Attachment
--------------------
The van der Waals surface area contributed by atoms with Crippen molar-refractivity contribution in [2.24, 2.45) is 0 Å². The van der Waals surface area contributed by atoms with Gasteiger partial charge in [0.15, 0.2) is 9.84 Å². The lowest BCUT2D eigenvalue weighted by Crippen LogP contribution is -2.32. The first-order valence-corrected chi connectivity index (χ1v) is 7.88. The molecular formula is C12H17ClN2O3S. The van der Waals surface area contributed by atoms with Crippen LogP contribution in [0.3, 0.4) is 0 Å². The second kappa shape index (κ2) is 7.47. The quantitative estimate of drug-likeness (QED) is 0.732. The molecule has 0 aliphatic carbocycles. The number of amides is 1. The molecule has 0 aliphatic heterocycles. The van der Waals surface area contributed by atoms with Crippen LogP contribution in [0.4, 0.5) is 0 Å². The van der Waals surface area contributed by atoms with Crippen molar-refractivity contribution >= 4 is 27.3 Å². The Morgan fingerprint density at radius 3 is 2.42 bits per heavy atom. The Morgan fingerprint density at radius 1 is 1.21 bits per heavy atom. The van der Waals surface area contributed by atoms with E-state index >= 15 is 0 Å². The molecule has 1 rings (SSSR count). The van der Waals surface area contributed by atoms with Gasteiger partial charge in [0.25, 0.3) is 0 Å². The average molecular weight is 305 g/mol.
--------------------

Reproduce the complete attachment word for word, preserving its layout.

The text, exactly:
The van der Waals surface area contributed by atoms with Crippen molar-refractivity contribution in [2.24, 2.45) is 0 Å². The van der Waals surface area contributed by atoms with Gasteiger partial charge in [0.15, 0.2) is 9.84 Å². The lowest BCUT2D eigenvalue weighted by Crippen LogP contribution is -2.32. The first-order valence-corrected chi connectivity index (χ1v) is 7.88. The molecular formula is C12H17ClN2O3S. The van der Waals surface area contributed by atoms with Crippen LogP contribution in [0.3, 0.4) is 0 Å². The second kappa shape index (κ2) is 7.47. The quantitative estimate of drug-likeness (QED) is 0.732. The molecule has 0 aliphatic carbocycles. The number of amides is 1. The molecule has 0 aliphatic heterocycles. The van der Waals surface area contributed by atoms with Crippen LogP contribution in [0.4, 0.5) is 0 Å². The van der Waals surface area contributed by atoms with Crippen molar-refractivity contribution >= 4 is 27.3 Å². The Morgan fingerprint density at radius 3 is 2.42 bits per heavy atom. The Morgan fingerprint density at radius 1 is 1.21 bits per heavy atom. The van der Waals surface area contributed by atoms with E-state index >= 15 is 0 Å². The molecule has 1 rings (SSSR count). The van der Waals surface area contributed by atoms with Gasteiger partial charge in [0.25, 0.3) is 0 Å². The average molecular weight is 305 g/mol.